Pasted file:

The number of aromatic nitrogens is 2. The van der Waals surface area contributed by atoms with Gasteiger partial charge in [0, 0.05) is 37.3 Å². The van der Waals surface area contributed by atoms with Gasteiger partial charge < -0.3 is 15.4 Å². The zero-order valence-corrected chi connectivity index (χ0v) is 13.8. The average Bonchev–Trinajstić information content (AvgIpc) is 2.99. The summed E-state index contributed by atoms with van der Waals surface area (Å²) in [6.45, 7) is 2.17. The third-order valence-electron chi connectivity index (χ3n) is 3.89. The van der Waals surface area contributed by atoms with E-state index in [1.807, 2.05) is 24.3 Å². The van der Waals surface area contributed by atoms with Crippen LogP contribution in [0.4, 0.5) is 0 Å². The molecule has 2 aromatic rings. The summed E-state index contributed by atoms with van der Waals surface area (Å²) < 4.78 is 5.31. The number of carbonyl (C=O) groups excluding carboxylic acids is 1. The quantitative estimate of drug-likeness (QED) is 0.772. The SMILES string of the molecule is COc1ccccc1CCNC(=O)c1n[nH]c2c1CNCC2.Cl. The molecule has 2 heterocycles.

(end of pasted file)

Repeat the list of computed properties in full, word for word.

The number of aromatic nitrogens is 2. The van der Waals surface area contributed by atoms with Gasteiger partial charge in [0, 0.05) is 37.3 Å². The van der Waals surface area contributed by atoms with Gasteiger partial charge < -0.3 is 15.4 Å². The zero-order valence-corrected chi connectivity index (χ0v) is 13.8. The average Bonchev–Trinajstić information content (AvgIpc) is 2.99. The summed E-state index contributed by atoms with van der Waals surface area (Å²) in [6.45, 7) is 2.17. The third-order valence-electron chi connectivity index (χ3n) is 3.89. The van der Waals surface area contributed by atoms with E-state index in [1.807, 2.05) is 24.3 Å². The van der Waals surface area contributed by atoms with Crippen LogP contribution in [0.4, 0.5) is 0 Å². The molecule has 2 aromatic rings. The summed E-state index contributed by atoms with van der Waals surface area (Å²) < 4.78 is 5.31. The number of carbonyl (C=O) groups excluding carboxylic acids is 1. The quantitative estimate of drug-likeness (QED) is 0.772. The SMILES string of the molecule is COc1ccccc1CCNC(=O)c1n[nH]c2c1CNCC2.Cl. The molecule has 2 heterocycles.